When I was in college, “Social Media” as it exists now didn’t really well, exist. In fact, on my very first day of college, when I sat down to email my family, I realized I really had no idea how to email people. By the time I got to be a junior and senior, pretty exciting things were going on. Livejournal was born. Amazing technology like AOL Instant Messenger and ICQ was the big rage. I mean, I could talk to my friends over summer vacation without jogging up a big phone bill. Amazing! But Twitter, Facebook, blogging? Eh. Hadn’t really caught on, at least not in the circles I was in.
I am really thankful for that.
A lot of my time in college was spent getting to know people. We’d have long talks that would start at midnight and really get going around 3 or 4. Sometimes a person would ping me via IM or via our campus’s broadcast system and ask if I was awake. When I’d say yes I’d hear a light knock on my door and we’d start talking about whatever was bothering them.
I wonder if college kids do that as much now.
As I got to know and talk to more and more people, I realized there was a pattern that I identified as the “3 AM conversation.” After awhile going over sort of trivial things, often times, due to fatigue or who knows what else, people would suddenly start talking about things that they didn’t normally talk about. I’d find out that this person I knew had been abused as a child. Maybe they had tried to kill themselves. Maybe a past girlfriend or boyfriend had been lost due to suicide. Maybe they had had health problems when they were young. And I would share my stuff too. We’d sit there and talk about all of this pretty heavy stuff, give each other a hug, and then either finally go to sleep or decide to take a 5 AM trip to McDonalds.
Everyone, even the people who seemed the happiest, had a 3 AM conversation topic.
Nowadays, with the capacity to share everything and anything with hundreds or even thousands of people, I wonder if people still have these 3 AM conversations. I wonder if people still feel ok about sitting down with a friend and saying, “Hey, look, this is on my mind.” I wonder if people still feel like it’s cool to unburden themselves in an environment where they know the worst that will happen is they’ll be surrounded with knowing glances and possibly Chicken McNuggets.
Sure, with a blog post you can reach a lot of people, but I’ve noticed something about those really personal blog posts. No matter how much they may break my heart, no matter how much I care about the blogger, it’s not the same. Sitting there and typing how much you care about that person in a little dialog box is not the same. Even writing an email, which is more personal, is not the same. When someone is lifting up a bandaid, you don’t want to keep them waiting for 7 hours while they wait to see if anyone cares. And what is the right response, anyway? I’m never sure. Do I pour my own heart out in a comment box? Do I say everything I want to say, like, “Wow, I can’t believe that happened to you because you are so dear to me”? Do I let it pass and figure that the person probably feels better now that they got that off their backs? Do I share the post, which always seems to demean the importance of it?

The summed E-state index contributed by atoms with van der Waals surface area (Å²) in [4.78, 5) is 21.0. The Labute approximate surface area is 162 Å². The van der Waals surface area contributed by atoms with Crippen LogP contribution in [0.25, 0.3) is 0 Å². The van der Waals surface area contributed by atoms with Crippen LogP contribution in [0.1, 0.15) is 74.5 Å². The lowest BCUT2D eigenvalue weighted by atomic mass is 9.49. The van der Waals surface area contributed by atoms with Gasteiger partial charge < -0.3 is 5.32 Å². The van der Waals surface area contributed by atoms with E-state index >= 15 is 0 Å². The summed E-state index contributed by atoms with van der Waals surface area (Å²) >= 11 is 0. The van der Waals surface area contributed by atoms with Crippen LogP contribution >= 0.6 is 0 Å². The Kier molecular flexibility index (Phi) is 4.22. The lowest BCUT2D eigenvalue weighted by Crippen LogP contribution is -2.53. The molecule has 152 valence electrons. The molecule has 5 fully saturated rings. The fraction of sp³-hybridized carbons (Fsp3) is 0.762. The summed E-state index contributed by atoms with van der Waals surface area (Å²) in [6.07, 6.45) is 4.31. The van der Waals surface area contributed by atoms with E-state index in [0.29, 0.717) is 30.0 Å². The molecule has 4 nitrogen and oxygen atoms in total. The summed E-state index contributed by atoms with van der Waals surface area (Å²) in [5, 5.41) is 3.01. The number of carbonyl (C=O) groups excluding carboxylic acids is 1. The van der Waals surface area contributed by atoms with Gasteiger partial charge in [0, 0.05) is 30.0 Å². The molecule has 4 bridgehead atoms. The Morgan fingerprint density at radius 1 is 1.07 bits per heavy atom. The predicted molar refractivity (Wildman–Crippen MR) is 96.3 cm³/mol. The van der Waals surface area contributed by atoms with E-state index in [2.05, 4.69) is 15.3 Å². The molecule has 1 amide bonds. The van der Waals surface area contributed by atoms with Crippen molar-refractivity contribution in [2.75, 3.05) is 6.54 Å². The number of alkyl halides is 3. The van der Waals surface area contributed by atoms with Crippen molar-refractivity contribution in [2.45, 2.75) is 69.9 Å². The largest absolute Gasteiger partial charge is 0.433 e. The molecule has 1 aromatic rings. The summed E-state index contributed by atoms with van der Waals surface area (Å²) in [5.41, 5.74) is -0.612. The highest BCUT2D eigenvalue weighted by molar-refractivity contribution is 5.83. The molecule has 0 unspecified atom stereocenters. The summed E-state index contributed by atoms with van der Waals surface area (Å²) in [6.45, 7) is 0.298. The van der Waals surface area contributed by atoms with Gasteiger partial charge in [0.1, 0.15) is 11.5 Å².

Can you differentiate the really good listeners when you get comments on a blog post that is about something painful? Can you distinguish between the caring people and the people who want to get noticed on a post they feel will get a lot of attention?
Do you know that I would really listen if we were face-to-face and you were having a problem?
Technology is amazing. The blogging experience is amazing. But I’m not sure I can be happy about blogging replacing those 3 AM conversations. Even if, in my old and wizened 30s, 3 AM may now be, like, 1 AM. I worry that the authors of these personal blog posts will be left feeling empty because getting comments is not the same as getting immediate in-person feedback and understanding. I worry that I will become immune to such posts because I don’t hear the voice. I don’t see facial expressions. I just see words and whatever mood I care to reflect onto them.
I guess I just want to say that while a lot of people are using the online world to call for help, that may not be the only or the best pathway. Even though it’s hard, calling someone, skyping, “hanging out” on G+….these things may be better if you’re having a hard time. Getting that immediate response, that personal response, without all of the “social media crap” that can surround personal posts, may be better for you. Hearing legitimate care in one person’s voice may be more soothing than receiving 100 retweets. In fact, I’m rather certain of that.
Just because you *can* share your troubles online does not always mean that that will be the most helpful road. And if you are going through a hard time, I wanted to just nudge you and say, “Hey…there are other ways to reach out to people who can give you genuine and 100% legitimate care.” Reach out and revisit that 3 AM conversation.
And take care.
Image Credit: http://www.flickr.com/photos/franciscoiurcovich/3550150437/ via Creative Commons